“Two seeming bodies, but one heart”: The Relationship between Helena and Hermia

By Kalina Ko, Literary Intern

Recently, the Folger Shakespeare Library published a blog post titled “Six things to look for when you watch ‘A Midsummer Night’s Dream’.” For the blog post, I submitted a paragraph of my own thoughts on one aspect of the play that I think is important to look out for. Below is an expanded and more in-depth version of that paragraph. The full blog post is linked at the bottom.

I have always been fascinated by the connection between Helena and Hermia. In a play about love and relationships, I think that the friendship and sisterhood between Hermia and Helena is often overlooked. Textually, their relationship quickly evolves from that of two close childhood friends to bitter enemies. How the actors and the director chose to portray this relationship and rationalize why it so quickly falls apart can be incredibly exciting and interesting.

I understand their relationship in four parts:

1. What was their relationship like growing up?

In the midst of the lovers’ fight in act 3, scene 2, Helena talks directly to Hermia and recalls their childhood days. She talks about how they grew up together “Like to a double cherry, seeming parted,/But yet a union in partition,/Two lovely berries molded on one stem,/So with two seeming bodies, but one heart.” How accurate is that statement? Is Helena embellishing the reality of their relationship for her purposes? Were they actually so close growing up? Furthermore, how does Hermia react to this appeal to their childhood?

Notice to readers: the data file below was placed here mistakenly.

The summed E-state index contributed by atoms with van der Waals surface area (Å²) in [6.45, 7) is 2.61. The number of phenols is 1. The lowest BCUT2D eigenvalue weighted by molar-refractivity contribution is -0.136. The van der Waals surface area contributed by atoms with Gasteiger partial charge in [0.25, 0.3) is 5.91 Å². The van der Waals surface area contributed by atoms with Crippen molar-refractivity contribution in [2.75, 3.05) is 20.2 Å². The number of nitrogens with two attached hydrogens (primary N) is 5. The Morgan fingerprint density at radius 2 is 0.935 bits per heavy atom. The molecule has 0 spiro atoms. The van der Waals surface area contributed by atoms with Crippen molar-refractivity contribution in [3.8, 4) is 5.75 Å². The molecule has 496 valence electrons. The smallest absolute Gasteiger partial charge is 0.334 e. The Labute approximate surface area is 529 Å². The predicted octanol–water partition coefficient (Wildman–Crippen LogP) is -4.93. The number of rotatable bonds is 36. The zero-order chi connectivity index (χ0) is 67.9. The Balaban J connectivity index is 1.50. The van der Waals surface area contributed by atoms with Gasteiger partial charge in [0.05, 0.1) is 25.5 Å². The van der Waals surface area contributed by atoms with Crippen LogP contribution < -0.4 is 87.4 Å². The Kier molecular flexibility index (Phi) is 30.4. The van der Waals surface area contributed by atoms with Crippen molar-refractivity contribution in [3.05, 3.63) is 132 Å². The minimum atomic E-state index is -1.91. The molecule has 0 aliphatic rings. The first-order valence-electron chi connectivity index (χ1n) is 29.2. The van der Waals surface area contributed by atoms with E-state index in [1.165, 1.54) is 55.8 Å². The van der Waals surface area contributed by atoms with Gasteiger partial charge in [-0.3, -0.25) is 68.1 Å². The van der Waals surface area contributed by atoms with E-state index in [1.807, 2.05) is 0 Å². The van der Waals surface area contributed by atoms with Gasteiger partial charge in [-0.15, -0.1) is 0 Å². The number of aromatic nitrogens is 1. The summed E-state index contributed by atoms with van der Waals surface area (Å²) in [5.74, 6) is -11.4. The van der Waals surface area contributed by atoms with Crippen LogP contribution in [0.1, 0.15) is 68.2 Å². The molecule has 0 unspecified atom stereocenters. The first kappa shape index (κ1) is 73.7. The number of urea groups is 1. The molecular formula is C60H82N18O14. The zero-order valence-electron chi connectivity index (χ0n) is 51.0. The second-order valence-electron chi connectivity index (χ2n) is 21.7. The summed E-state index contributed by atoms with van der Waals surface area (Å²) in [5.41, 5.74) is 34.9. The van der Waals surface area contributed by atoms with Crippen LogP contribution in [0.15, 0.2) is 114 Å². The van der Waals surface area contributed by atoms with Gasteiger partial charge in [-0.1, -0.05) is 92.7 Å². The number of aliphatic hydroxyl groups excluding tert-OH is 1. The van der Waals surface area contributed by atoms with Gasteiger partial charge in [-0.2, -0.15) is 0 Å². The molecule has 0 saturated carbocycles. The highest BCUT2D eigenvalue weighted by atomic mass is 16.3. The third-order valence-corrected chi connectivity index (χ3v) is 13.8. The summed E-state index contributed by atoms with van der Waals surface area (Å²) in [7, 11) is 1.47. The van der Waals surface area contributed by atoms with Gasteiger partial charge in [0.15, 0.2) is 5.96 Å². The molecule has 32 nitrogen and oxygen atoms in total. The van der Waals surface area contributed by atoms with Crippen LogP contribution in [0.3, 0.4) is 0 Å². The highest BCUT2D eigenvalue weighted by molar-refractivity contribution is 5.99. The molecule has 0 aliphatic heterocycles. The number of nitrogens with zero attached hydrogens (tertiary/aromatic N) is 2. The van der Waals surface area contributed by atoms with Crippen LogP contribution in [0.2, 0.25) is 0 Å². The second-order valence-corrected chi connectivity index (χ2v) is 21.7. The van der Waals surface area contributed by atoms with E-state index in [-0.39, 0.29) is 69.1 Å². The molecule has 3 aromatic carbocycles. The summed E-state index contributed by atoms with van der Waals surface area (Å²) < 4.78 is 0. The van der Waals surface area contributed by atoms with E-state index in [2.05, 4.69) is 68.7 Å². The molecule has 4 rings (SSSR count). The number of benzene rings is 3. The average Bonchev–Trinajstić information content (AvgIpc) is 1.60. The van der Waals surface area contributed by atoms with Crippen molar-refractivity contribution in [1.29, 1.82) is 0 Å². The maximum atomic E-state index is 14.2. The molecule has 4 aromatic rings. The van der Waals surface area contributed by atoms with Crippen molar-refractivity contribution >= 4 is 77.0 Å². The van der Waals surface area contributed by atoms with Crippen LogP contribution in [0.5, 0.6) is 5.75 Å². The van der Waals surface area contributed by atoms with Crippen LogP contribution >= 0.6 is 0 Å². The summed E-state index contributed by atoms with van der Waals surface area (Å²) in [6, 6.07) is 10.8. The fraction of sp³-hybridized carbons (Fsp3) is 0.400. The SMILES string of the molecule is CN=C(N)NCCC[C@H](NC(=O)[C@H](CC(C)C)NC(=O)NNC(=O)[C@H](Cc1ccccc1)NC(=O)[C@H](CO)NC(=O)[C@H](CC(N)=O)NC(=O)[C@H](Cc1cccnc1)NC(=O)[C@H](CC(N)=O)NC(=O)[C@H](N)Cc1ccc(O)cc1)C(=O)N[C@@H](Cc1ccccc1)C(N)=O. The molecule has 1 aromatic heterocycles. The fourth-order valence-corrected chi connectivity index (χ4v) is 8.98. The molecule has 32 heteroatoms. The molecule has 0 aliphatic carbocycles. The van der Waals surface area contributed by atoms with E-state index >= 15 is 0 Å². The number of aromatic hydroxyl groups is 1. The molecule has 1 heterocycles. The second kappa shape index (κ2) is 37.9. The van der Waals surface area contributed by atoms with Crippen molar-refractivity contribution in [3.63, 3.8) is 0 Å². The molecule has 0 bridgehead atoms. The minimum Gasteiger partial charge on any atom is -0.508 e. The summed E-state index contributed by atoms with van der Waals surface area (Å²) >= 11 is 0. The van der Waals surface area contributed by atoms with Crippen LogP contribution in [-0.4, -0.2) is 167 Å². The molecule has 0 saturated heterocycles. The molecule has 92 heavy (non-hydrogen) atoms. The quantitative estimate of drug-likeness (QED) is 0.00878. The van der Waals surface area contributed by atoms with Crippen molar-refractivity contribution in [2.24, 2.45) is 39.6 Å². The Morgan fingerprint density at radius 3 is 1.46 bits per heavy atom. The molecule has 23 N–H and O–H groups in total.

2. What is their relationship like prior to the events in the forest?

The very first topic that Helena talks about in the play is Demetrius. He is the very first topic that we are able to see Helena and Hermia talk about and discuss. That initial scene is so crucial in defining their relationship and in defining Helena’s character. Is Helena intentionally seeking Hermia to talk about her love for Demetrius? How jealous is she of the attention Hermia receives?

I am also curious about how Helena reacts to finding out that Hermia is leaving Athens. Considering the circumstances, it’s likely that Helena will never see Hermia again once she runs away. How does Helena feel about that?

3. How did the forest impact their relationship?

Helena and Hermia may not be directly under the influence of the magic flower but I believe that they experience the effects of it. They turn on each other so quickly and abruptly. Is some part of that because of the magic of the forest? How do the actors and the director rationalize the quickly degradation of a relationship between two long-time childhood friends?

4. What happens after the play?

The two said some cruel and terrible words to each other in the forest. What happens after that night? How do they reconcile? Do they reconcile at all? In our production of A Midsummer Night’s Dream, Hermia and Helena are played by two wonderful actresses who chose to create two close, childhood friends who frequently share their romantic relationship difficulties with each other. By the end of the play they choose to reconcile while also recognizing and acknowledging the turmoil of the night before.

These are all questions that we addressed and discussed thoroughly in rehearsal. By exploring the relationship between Helena and Hermia, we have been able to better understand and develop each individual character.

To read the full article, go to: https://shakespeareandbeyond.folger.edu/2018/07/06/five-things-midsummer-shakespeare/

 

 

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